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Old 9th April 2012, 06:06   #1  |  Link
bokbokchui
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MEGUI High@L4.1 Reference Frames 5?

I got some 1080p mkvs. When checking with MediaInfo, it shows:

Format Profile: High@L4.1
ReFrames: 5

I tried to use MEGUI to encode a mkv from a .ts source. using the followings:
Tuning: Default
AVV Profile: High Profile
AVC Level: Level 4.1
Target playback device: Default

No matter I use MEGUI advanced option (Reference frames = 5) or custom command line (--ref 5), I can't produce a mkv with High@Level 4.1 and ref. frame 5.


Even if I change the Encoding mode, bitrate, preset speed, it seems the resulting resulting frame is ALWAYS 4 and it seems bound to AVC level.


Can I produce a .mkv with High@L4.1 and ref. frame 5, similar to the 1080p mkv got from HD forum?


Bok
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Old 9th April 2012, 07:19   #2  |  Link
sneaker_ger
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For 1920x1080 pixels 4 ref frames are the maximum allowed at level 4.1. If your movie has black bars you can crop them though, to e.g. 1920x800 for a 2.40:1 movie. Then more ref frames are allowed while staying within the level 4.1 limits.
It is possible to force the encoder to write "level 4.1" into the bitstream, while in reality exceeding that limit, but it is HIGHLY discouraged. All you will get is a broken stream which will produce errors or not work at all in many players for what is probably a negligible increase in compression (and increasing ref frames is not the only way to increase compression anyways).
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Old 9th April 2012, 10:41   #3  |  Link
bokbokchui
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I paste the MediaInfo HTML output. It's High@L4.1 with 5 Ref. frames.

General
Unique ID : 211413123791290144127504225877586125065 (0x9F0CAFC35A847331A9DE6B70DEB0A109)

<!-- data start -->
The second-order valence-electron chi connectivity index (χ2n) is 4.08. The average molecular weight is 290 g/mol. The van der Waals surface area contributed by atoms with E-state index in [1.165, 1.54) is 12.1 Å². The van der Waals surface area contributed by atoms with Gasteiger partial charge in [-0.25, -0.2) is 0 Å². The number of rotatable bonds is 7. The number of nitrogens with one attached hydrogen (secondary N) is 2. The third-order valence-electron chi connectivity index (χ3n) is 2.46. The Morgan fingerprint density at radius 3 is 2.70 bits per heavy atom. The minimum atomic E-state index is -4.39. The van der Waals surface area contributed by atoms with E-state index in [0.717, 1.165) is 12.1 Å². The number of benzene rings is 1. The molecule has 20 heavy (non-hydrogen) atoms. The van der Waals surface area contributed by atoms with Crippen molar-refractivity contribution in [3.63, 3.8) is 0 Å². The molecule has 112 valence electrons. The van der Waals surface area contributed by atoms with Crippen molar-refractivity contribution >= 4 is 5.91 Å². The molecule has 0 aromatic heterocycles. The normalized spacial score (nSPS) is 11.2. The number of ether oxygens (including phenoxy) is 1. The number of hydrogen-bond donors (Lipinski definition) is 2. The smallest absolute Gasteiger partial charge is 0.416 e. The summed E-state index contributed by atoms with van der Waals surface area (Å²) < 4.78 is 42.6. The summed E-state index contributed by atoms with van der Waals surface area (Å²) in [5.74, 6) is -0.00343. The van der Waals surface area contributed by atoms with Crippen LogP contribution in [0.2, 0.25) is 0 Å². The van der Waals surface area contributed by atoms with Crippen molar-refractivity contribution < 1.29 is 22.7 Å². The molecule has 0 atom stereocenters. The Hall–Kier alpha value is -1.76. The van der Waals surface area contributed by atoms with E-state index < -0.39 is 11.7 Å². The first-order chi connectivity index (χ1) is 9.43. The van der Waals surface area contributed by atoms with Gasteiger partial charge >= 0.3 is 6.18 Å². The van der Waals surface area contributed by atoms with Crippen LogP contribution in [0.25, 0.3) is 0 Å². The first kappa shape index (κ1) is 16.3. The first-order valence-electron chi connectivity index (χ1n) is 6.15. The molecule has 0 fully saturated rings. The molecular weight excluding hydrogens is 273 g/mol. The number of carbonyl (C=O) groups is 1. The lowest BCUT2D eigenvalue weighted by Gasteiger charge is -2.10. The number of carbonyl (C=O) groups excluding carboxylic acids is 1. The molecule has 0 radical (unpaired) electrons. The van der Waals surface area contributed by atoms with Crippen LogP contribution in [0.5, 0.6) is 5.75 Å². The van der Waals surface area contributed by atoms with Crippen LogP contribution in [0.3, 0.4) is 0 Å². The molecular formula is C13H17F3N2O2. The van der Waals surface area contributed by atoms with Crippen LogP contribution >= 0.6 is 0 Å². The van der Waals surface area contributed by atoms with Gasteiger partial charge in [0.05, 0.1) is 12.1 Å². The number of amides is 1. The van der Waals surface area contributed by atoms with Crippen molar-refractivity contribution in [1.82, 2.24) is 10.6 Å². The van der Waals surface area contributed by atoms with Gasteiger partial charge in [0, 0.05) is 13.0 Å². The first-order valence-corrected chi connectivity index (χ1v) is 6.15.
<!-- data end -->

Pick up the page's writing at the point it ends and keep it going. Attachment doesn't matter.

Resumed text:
Complete name : D:\Kara.Best.Clip.II.Show.2011.BluRay.EP03.Back.Stage.&.Making.Live.at.YOKOHAMA.ARENA.1080p.AC3.x264-HDS.mkv
Format : Matroska
Format version : Version 2
File size : 1.51 GiB
Duration : 23mn 48s
Overall bit rate : 9 086 Kbps
Encoded date : UTC 2012-04-05 17:53:28
Writing application : mkvmerge v5.4.0 ('Piper') built on Mar 10 2012 13:34:39
Writing library : libebml v1.2.3 + libmatroska v1.3.0

Video
ID : 1
Format : AVC
Format/Info : Advanced Video Codec
Format profile : High@L4.1
Format settings, CABAC : Yes
Format settings, ReFrames : 5 frames
Codec ID : V_MPEG4/ISO/AVC
Duration : 23mn 48s
Bit rate : 8 730 Kbps
Width : 1 920 pixels
Height : 1 080 pixels
Display aspect ratio : 16:9
Frame rate : 29.970 fps
Color space : YUV
Chroma subsampling : 4:2:0
Bit depth : 8 bits
Scan type : Progressive
Bits/(Pixel*Frame) : 0.140
Stream size : 1.41 GiB (93%)
Writing library : x264 core 120 r2164 da19765
Encoding settings : cabac=1 / ref=5 / deblock=1:-3:-3 / analyse=0x3:0x113 / me=umh / subme=8 / psy=1 / psy_rd=1.00:0.00 / mixed_ref=1 / me_range=20 / chroma_me=1 / trellis=1 / 8x8dct=1 / cqm=0 / deadzone=21,11 / fast_pskip=0 / chroma_qp_offset=-2 / threads=24 / sliced_threads=0 / nr=0 / decimate=1 / interlaced=0 / bluray_compat=0 / constrained_intra=0 / bframes=6 / b_pyramid=2 / b_adapt=2 / b_bias=0 / direct=3 / weightb=1 / open_gop=0 / weightp=2 / keyint=250 / keyint_min=25 / scenecut=40 / intra_refresh=0 / rc_lookahead=50 / rc=2pass / mbtree=1 / bitrate=8730 / ratetol=1.0 / qcomp=0.70 / qpmin=0 / qpmax=69 / qpstep=4 / cplxblur=20.0 / qblur=0.5 / vbv_maxrate=14000 / vbv_bufsize=14000 / nal_hrd=none / ip_ratio=1.40 / aq=1:1.00
Language : English
Default : Yes
Forced : No

Audio
ID : 2
Format : AC-3
Format/Info : Audio Coding 3
Mode extension : CM (complete main)
Format settings, Endianness : Big
Codec ID : A_AC3
Duration : 23mn 48s
Bit rate mode : Constant
Bit rate : 448 Kbps
Channel(s) : 2 channels